Answers from Isolation with Sam Gare

Sam Gare and the Affordable Art Fair chat through creating work during the time of isolation...
April 23, 2020
Answers from Isolation with Sam Gare

Q) What messages do you explore within your work and has this changed in isolation?

 

A) My work depicts the natural landscapes from which modern urban lifestyles are increasingly disconnected. As we begin to see the consequences of the ever-increasing encroachment of “civilization” on the natural world I really want to reconnect us to nature and in turn promote us to conserve and respect the wilderness. Nature had long been an escape for me and a place to reflect and be happy, and I wanted to share this feeling through my art. When I went into 12 week isolation, due to chronic leukaemia, I felt very lucky as I still had my own bit of nature to escape into, but I know a lot of people won’t be so lucky, and we all know how powerful nature is for our health and happiness. So it just felt natural to find a way to share nature through my artistic practice, and in an effort to keep me busy, and to offer a little bit of solace I started #12weekofnature – each day I draw a calming natural space, and via art I hope to bring everyone a bit of virtual nature into their homes.

 

 


Q) How have you had to adapt how you create your work? Has this meant changing your style/size/setup?

 

A) I usually work very large scale, and on a single artwork for a week or so, which suited the scale of the subject of my work. As I am now in 12 weeks isolation, I could see that working on one piece for a long period of time might not be the right thing. Unlike other times where I would have loved the focus and quiet, I feared it might make my days and weeks feel long and lonely. I was craving variety, so I have started doing small daily drawing, which lets me play and experiment. They also create an outlet for me to remind myself of the beautiful natural places I’m missing. I hope that my current project #12weeksofnature can share nature to those who are locked away and they can experience their favourite outdoor place through my art. I know it won’t beat the real thing but I hope it helps.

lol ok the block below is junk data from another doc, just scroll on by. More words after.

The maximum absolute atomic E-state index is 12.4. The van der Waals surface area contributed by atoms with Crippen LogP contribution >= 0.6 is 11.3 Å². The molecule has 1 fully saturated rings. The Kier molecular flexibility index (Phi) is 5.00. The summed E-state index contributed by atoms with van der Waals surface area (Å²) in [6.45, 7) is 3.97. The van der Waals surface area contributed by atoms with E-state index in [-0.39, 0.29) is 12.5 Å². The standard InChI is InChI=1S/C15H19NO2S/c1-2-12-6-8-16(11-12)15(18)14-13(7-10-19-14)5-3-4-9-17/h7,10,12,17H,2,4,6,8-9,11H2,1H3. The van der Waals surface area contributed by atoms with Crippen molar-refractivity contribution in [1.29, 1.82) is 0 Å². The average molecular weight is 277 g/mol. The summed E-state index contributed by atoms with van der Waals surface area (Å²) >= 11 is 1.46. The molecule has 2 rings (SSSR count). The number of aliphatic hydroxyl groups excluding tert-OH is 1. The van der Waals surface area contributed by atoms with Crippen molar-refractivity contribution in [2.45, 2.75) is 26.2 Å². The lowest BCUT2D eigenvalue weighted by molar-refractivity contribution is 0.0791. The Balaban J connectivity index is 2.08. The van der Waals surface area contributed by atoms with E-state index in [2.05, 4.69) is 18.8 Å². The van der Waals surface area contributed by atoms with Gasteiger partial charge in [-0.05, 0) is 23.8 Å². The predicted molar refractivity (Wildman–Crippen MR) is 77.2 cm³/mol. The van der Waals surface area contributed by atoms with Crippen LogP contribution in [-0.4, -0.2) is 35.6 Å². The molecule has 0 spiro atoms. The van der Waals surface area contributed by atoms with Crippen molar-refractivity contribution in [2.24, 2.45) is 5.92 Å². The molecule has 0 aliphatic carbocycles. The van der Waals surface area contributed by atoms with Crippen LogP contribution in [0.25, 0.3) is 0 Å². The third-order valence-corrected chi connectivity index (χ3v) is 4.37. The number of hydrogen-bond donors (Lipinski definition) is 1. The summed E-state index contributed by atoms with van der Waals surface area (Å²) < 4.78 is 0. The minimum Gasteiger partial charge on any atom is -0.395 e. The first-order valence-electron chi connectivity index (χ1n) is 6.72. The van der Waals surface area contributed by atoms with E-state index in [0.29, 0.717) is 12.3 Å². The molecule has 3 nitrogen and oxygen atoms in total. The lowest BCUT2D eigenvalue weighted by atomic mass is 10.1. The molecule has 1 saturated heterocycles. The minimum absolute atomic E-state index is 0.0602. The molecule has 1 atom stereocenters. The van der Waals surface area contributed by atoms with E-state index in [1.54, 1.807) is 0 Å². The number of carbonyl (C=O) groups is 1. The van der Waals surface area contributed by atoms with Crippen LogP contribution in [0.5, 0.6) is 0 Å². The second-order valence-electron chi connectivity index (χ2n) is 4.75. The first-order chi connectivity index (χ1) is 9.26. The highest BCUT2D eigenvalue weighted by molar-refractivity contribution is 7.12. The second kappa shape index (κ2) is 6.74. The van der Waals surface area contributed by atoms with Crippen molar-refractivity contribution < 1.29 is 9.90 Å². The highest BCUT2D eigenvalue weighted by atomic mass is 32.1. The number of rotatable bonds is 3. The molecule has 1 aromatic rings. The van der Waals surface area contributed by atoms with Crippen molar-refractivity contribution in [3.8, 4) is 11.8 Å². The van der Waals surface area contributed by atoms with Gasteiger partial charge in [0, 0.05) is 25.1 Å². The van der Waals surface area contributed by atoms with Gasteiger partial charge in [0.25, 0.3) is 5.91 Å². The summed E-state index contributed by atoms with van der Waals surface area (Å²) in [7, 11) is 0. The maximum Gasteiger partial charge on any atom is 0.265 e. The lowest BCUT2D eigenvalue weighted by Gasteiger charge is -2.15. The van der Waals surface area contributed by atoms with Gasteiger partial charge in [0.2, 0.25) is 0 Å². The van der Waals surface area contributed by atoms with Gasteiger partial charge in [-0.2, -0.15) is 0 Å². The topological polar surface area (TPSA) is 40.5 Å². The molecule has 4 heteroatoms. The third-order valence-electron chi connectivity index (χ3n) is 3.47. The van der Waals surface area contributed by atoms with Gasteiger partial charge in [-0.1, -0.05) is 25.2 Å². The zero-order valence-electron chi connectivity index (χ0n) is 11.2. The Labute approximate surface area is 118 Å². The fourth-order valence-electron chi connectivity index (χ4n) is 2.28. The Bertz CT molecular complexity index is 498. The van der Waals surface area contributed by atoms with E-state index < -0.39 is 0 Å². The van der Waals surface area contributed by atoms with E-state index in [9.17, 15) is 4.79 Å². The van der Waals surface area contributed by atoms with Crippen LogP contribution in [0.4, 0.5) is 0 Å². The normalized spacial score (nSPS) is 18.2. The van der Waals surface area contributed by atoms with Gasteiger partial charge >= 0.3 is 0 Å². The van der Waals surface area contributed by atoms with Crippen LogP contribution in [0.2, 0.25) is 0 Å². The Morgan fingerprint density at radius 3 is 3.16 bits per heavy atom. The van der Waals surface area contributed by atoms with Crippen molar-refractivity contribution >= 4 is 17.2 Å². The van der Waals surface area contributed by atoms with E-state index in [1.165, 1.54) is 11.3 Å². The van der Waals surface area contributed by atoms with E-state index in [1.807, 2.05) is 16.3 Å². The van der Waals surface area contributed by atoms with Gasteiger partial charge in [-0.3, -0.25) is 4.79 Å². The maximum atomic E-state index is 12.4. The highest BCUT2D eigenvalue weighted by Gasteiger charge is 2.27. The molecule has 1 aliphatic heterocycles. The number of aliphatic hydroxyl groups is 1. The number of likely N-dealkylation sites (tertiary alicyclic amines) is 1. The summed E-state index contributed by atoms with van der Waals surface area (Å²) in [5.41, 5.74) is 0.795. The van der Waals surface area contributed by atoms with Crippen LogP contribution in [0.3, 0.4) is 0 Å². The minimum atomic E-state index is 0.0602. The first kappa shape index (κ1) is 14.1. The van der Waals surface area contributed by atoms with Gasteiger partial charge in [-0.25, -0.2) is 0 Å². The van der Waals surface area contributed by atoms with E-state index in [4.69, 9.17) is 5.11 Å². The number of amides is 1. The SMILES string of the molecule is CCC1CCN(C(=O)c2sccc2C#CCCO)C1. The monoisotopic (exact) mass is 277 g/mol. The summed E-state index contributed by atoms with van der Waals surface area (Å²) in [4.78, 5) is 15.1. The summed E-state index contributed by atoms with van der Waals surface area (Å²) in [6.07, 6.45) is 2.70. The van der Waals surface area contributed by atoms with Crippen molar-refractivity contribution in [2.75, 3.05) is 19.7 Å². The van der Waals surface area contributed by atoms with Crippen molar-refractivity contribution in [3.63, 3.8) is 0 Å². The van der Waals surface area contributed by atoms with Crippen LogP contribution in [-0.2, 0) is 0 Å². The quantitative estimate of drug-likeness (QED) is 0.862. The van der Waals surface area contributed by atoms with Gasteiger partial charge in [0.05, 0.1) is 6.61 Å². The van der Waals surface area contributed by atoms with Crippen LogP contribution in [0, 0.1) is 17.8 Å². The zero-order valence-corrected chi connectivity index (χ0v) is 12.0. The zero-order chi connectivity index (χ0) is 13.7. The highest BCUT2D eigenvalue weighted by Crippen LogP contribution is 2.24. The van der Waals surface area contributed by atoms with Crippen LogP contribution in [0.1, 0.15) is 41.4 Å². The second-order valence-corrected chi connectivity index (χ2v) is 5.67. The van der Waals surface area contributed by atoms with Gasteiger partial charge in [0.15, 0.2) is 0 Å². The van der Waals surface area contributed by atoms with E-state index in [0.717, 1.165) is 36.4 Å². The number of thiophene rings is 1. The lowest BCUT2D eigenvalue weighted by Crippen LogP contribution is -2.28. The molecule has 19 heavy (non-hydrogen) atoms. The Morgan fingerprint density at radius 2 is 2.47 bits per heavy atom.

Q) Do you have a companion at your place of quarantine?

A) Yes! I have a cat (Mousecop) two Indian Runner Ducks (Junko & Porridge). And of course, my fiancé Mike. I feel like we have a great urban smallholding.

 


Q) What’s your daily routine and how do you keep a work/life balance?


A) I was already working at home before I went into isolation, so I was lucky that I have a studio in my garden and I have spent the last 2 years figuring out the work/life balance, so I can sympathise with people who are just starting to figure this out. It can be extra hard when your home is also your place of work. I found having a separate workspace to your living space is really important so you can literally shut the door to your workday, and vice versa, otherwise if you’re like me you will just continue! #12weeksofnature has also given me a lovely structure to my day. After I have fed all the animals and let out my awesome pet ducks I set up the studio for the day, put on music, light the wood burner if it’s cold, and then sit and work on my #12weeksofnaturepiece for the morning, and spend the rest of the day exploring new art ideas, gardening, baking, and working on the admin of my art business.

 

 

Q) Do you have a network of fellow artists and creatives, and do you feel people are supporting each other?

A) I’m a Co-Founder of the Wilderness Art Collective (www.wildernessart.org / @wildernessartcollective), a group of creatives, artists & environmentalists whose work discusses the natural world. We are currenting looking at new ways we can support our members. We had to cancel our summer show, but we have a lot planned for the upcoming Summer. If there is anything we can do support other artists at a time when their main income has likely been reduced to cancelled shows and events, so I’m honoured to be able to help them.

 


Q) What advice would you give to fellow artists and creatives in this situation?

A) This is a great time to experiment and play, and an opportunity to try those ideas you have always told yourself that your too busy or committed to shows and exhibitions to do. It’s nice to have the time to explore things you have wanted to do for ages… I always wanted to create a time-lapse of my work and I have now given it a go. I’m getting better as the days go by, if the camera doesn’t fall off, or I forget to press go. So, let yourself go, and have fun!

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